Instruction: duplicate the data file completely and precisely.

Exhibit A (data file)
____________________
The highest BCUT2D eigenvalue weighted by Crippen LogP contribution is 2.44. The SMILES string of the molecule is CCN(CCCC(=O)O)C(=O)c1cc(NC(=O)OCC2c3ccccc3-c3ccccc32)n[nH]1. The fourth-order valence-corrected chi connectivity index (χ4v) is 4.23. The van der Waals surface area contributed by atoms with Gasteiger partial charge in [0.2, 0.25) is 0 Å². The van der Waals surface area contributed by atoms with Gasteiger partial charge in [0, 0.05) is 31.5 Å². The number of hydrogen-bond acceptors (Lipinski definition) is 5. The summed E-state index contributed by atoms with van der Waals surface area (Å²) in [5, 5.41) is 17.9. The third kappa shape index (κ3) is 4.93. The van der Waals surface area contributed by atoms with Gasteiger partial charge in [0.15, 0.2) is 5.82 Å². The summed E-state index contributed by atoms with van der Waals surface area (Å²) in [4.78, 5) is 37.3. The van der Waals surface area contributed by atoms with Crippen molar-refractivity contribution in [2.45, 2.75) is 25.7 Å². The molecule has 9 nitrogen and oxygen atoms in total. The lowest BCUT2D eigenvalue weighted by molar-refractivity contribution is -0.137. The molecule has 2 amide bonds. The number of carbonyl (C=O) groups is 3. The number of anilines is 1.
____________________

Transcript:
The highest BCUT2D eigenvalue weighted by Crippen LogP contribution is 2.44. The SMILES string of the molecule is CCN(CCCC(=O)O)C(=O)c1cc(NC(=O)OCC2c3ccccc3-c3ccccc32)n[nH]1. The fourth-order valence-corrected chi connectivity index (χ4v) is 4.23. The van der Waals surface area contributed by atoms with Gasteiger partial charge in [0.2, 0.25) is 0 Å². The van der Waals surface area contributed by atoms with Gasteiger partial charge in [0, 0.05) is 31.5 Å². The number of hydrogen-bond acceptors (Lipinski definition) is 5. The summed E-state index contributed by atoms with van der Waals surface area (Å²) in [5, 5.41) is 17.9. The third kappa shape index (κ3) is 4.93. The van der Waals surface area contributed by atoms with Gasteiger partial charge in [0.15, 0.2) is 5.82 Å². The summed E-state index contributed by atoms with van der Waals surface area (Å²) in [4.78, 5) is 37.3. The van der Waals surface area contributed by atoms with Crippen molar-refractivity contribution in [2.45, 2.75) is 25.7 Å². The molecule has 9 nitrogen and oxygen atoms in total. The lowest BCUT2D eigenvalue weighted by molar-refractivity contribution is -0.137. The molecule has 2 amide bonds. The number of carbonyl (C=O) groups is 3. The number of anilines is 1.